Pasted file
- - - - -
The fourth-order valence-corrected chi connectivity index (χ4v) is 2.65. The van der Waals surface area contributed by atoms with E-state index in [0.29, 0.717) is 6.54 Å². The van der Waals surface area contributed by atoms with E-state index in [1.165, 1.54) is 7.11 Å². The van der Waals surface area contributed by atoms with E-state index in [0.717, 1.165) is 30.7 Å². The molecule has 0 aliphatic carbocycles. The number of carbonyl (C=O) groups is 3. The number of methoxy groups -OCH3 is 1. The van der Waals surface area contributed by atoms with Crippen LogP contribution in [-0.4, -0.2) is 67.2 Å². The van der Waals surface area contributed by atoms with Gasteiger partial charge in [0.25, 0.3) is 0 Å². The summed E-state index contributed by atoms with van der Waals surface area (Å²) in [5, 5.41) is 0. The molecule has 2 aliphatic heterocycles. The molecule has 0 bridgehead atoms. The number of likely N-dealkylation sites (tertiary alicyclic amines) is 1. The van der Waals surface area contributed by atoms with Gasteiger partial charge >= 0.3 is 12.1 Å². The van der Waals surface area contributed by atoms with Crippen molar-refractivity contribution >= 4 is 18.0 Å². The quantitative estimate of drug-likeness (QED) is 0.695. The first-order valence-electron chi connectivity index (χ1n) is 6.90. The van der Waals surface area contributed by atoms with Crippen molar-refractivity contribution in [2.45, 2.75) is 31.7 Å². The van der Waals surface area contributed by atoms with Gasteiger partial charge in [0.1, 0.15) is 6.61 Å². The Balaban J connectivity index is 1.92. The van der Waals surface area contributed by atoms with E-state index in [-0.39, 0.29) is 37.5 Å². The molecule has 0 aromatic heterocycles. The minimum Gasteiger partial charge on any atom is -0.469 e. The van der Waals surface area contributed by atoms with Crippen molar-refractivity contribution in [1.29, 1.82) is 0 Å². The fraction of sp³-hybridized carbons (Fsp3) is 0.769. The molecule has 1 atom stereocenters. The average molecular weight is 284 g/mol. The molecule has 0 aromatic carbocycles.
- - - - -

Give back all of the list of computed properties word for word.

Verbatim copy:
The fourth-order valence-corrected chi connectivity index (χ4v) is 2.65. The van der Waals surface area contributed by atoms with E-state index in [0.29, 0.717) is 6.54 Å². The van der Waals surface area contributed by atoms with E-state index in [1.165, 1.54) is 7.11 Å². The van der Waals surface area contributed by atoms with E-state index in [0.717, 1.165) is 30.7 Å². The molecule has 0 aliphatic carbocycles. The number of carbonyl (C=O) groups is 3. The number of methoxy groups -OCH3 is 1. The van der Waals surface area contributed by atoms with Crippen LogP contribution in [-0.4, -0.2) is 67.2 Å². The van der Waals surface area contributed by atoms with Gasteiger partial charge in [0.25, 0.3) is 0 Å². The summed E-state index contributed by atoms with van der Waals surface area (Å²) in [5, 5.41) is 0. The molecule has 2 aliphatic heterocycles. The molecule has 0 bridgehead atoms. The number of likely N-dealkylation sites (tertiary alicyclic amines) is 1. The van der Waals surface area contributed by atoms with Gasteiger partial charge >= 0.3 is 12.1 Å². The van der Waals surface area contributed by atoms with Crippen molar-refractivity contribution >= 4 is 18.0 Å². The quantitative estimate of drug-likeness (QED) is 0.695. The first-order valence-electron chi connectivity index (χ1n) is 6.90. The van der Waals surface area contributed by atoms with Crippen molar-refractivity contribution in [2.45, 2.75) is 31.7 Å². The van der Waals surface area contributed by atoms with Gasteiger partial charge in [0.1, 0.15) is 6.61 Å². The Balaban J connectivity index is 1.92. The van der Waals surface area contributed by atoms with E-state index in [-0.39, 0.29) is 37.5 Å². The molecule has 0 aromatic heterocycles. The minimum Gasteiger partial charge on any atom is -0.469 e. The van der Waals surface area contributed by atoms with Crippen molar-refractivity contribution in [1.29, 1.82) is 0 Å². The fraction of sp³-hybridized carbons (Fsp3) is 0.769. The molecule has 1 atom stereocenters. The average molecular weight is 284 g/mol. The molecule has 0 aromatic carbocycles.